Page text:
I think its a slippery slope to judge others moral actions for survival. Bottom line is each individual has to look out for themselves and there is never right or wrong answer as long as its done with integrity. The store clerk may have had no other options for employment. Lying can get you killed, or it can save your life and a person with integrity has to decide which path gets the best outcome for all parties involved.
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Old November 2, 2013, 11:21 AM   #110
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Quote:
Originally Posted by Frank Ettin
But proportion and the fact that Corrie ten Boom and Paul Rusesabagina were accepting the certainty of grave personal consequences to themselves if discovered in order to help others make the nature and quality of their actions different from (and not comparable to) Mr.Cothran's.
Mr. Cothran faced grave personal consequences by obeying the immoral rule. I won't fault him for doing so. Nevertheless in the cases of ten Boom and Rusesabagina and undercover cops etc. They lied.

So, I am not misrepresenting you by saying you concede that it may be permissible to lie? If so, we can then argue the criteria for when that is appropriate.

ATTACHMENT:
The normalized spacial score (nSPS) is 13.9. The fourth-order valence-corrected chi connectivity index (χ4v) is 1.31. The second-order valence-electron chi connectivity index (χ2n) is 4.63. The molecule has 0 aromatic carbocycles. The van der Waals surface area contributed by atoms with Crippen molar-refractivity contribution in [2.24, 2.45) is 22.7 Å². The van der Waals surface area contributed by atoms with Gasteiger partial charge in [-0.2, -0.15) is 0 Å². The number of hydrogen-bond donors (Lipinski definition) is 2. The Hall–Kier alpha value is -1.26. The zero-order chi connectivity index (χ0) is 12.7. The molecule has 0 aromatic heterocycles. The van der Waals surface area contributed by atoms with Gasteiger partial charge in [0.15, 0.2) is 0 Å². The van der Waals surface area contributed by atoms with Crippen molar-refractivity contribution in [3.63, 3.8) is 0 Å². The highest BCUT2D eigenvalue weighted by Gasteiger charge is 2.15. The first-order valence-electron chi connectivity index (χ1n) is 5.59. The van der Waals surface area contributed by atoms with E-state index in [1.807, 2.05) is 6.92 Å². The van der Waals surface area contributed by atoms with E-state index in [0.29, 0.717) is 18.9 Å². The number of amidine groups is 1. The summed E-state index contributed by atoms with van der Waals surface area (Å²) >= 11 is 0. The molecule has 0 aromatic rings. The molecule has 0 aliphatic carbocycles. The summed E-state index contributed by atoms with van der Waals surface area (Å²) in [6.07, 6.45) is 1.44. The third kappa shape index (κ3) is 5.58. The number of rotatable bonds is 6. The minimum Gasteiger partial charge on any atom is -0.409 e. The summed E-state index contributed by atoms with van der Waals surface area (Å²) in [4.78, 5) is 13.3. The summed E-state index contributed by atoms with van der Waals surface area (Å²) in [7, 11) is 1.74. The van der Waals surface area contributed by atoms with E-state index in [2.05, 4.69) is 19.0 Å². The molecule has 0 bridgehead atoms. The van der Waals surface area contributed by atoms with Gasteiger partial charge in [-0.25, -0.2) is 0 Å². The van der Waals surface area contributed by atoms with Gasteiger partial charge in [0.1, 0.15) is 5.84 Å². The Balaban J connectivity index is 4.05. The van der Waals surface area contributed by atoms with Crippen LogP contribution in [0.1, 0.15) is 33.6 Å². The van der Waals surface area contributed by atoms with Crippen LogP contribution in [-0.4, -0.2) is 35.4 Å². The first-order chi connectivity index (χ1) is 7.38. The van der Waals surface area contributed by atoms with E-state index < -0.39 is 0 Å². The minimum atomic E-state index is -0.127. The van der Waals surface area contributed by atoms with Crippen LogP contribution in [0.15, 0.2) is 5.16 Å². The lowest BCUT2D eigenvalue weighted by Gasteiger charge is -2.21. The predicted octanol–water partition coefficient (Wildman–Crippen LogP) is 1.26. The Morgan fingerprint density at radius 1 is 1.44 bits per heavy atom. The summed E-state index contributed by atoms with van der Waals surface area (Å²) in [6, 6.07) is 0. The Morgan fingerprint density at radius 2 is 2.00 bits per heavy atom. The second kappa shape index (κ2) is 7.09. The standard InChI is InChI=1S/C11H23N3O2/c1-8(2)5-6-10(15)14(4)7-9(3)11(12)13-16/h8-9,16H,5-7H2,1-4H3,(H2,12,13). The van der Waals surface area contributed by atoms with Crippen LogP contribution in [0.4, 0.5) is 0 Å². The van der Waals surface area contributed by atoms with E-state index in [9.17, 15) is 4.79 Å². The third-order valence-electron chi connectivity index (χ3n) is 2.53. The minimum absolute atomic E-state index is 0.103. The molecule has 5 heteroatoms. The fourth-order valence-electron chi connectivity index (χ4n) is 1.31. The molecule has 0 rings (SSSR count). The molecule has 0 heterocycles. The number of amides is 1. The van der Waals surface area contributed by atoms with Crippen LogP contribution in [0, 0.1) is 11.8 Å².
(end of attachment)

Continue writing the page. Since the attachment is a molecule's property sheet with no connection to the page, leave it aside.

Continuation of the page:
However, if you contend it is never permissible to lie (and that is a fair position) then we have no ground to cover, but prior in this thread there has been a lot of chortling about "honor" and "integrity" which I think misses the point of this discussion.

So Frank, given the facts of the OP story do you contend that Mr. Cothran was immoral, bereft of integrity and should have put his life at the mercy of the robber in order to obey a company work rule given the circumstances he faced?

Let's assume for argument's sake that his choices were limited in other employment and avoid the "let 'em eat cake" view of "go find another job" dodge.

I want to know what you think of these folks in that decision.
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Old November 2, 2013, 11:25 AM   #111
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Originally Posted by Koda94
Lying ... or it can save your life and a person with integrity has to decide which path gets the best outcome for all parties involved.
I agree that the choice is not so clear. Good point.
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Old November 2, 2013, 12:03 PM   #112
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Quote:
Originally Posted by Tennessee Gentleman
...So Frank, given the facts of the OP story do you contend that Mr. Cothran was immoral, bereft of integrity and should have put his life at the mercy of the robber in order to obey a company work rule given the circumstances he faced?...